In my role as the associate dean of religious life at a university, I see the future as students pay me visits for conversation or counseling. In line with Pew Forum's statistics, fewer are identifying with a particular religion, and more are "spiritual but not religious." One striking development I've witnessed is that more and more gay and lesbian students are coming out of the closet and staying in their evangelical churches. When I first got involved in religious programming on college campuses, such students would drop out of their churches, convinced they'd never feel welcome. But now, many of them tell me they are staying. They have found ways to reconcile their sexual identities with their understanding of scripture. They feel enough support behind them to challenge their pastors on the subject, citing Bible verses to back their arguments. 

I predict that further such challenges to conventional authority in conservative churches will happen as progressive Christian spirituality spreads virally. There will be more and more Bishop Carlton Pearsons who discover another way to practice the faith without leaving common sense and compassion in the church parking lot before going to worship. Progressive Christians and their churches will provide the seed corn and the fertilizer for this harvest of change.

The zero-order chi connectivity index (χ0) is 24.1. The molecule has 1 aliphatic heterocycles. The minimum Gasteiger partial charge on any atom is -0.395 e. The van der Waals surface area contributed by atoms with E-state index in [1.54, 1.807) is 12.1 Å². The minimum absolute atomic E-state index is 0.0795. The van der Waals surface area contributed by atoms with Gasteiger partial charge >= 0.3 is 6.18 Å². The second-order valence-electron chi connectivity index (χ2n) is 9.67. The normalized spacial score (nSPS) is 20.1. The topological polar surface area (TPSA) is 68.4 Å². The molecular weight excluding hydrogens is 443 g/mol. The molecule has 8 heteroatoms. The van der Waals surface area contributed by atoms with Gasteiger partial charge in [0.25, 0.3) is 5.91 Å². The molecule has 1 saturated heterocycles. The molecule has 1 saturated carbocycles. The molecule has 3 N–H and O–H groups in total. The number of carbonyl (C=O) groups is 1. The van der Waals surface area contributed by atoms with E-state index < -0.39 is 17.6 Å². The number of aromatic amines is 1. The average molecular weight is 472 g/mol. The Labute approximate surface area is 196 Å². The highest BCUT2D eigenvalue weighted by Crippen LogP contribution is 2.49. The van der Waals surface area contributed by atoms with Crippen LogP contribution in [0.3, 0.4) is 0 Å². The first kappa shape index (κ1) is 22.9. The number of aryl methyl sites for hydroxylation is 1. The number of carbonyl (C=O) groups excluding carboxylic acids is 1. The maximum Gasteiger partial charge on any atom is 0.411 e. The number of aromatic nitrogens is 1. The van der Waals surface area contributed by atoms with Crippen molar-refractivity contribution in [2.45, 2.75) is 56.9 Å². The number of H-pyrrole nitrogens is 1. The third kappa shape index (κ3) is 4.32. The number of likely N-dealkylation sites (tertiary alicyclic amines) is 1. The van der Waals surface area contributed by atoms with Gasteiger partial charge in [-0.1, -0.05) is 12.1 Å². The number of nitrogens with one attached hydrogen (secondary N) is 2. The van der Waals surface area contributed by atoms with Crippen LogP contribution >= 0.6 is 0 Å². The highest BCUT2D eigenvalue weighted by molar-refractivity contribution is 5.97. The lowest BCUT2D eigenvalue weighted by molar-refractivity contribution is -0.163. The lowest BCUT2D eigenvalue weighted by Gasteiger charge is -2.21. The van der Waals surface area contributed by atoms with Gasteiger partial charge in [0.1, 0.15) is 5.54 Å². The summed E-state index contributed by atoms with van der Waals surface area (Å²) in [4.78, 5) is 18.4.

Over the past decade of my active involvement in the national progressive Christian movement, I have heard the same response from my readers and hearers, over and over again:  "I have felt this way for many years, but never known the words to express it until now." As people discover they are not alone in their desire for a Christian faith that doesn't contradict scientific discovery and social progress, they will demand change from within their churches, or they will form new congregations. The future face of progressive Christianity will look a lot different than it appears in the progressive churches of today. And for that, I say hallelujah!


Jim Burklo is an ordained United Church of Christ pastor who serves as the Associate Dean of Religious Life at the University of Southern California. He is the author of Birdlike and Barnless: Meditations, Prayers, and Songs for Progressive Christians (2008) and Open Christianity: Home By Another Road (2000). Jim's blog Musings appears at The Center for Progressive Christianity.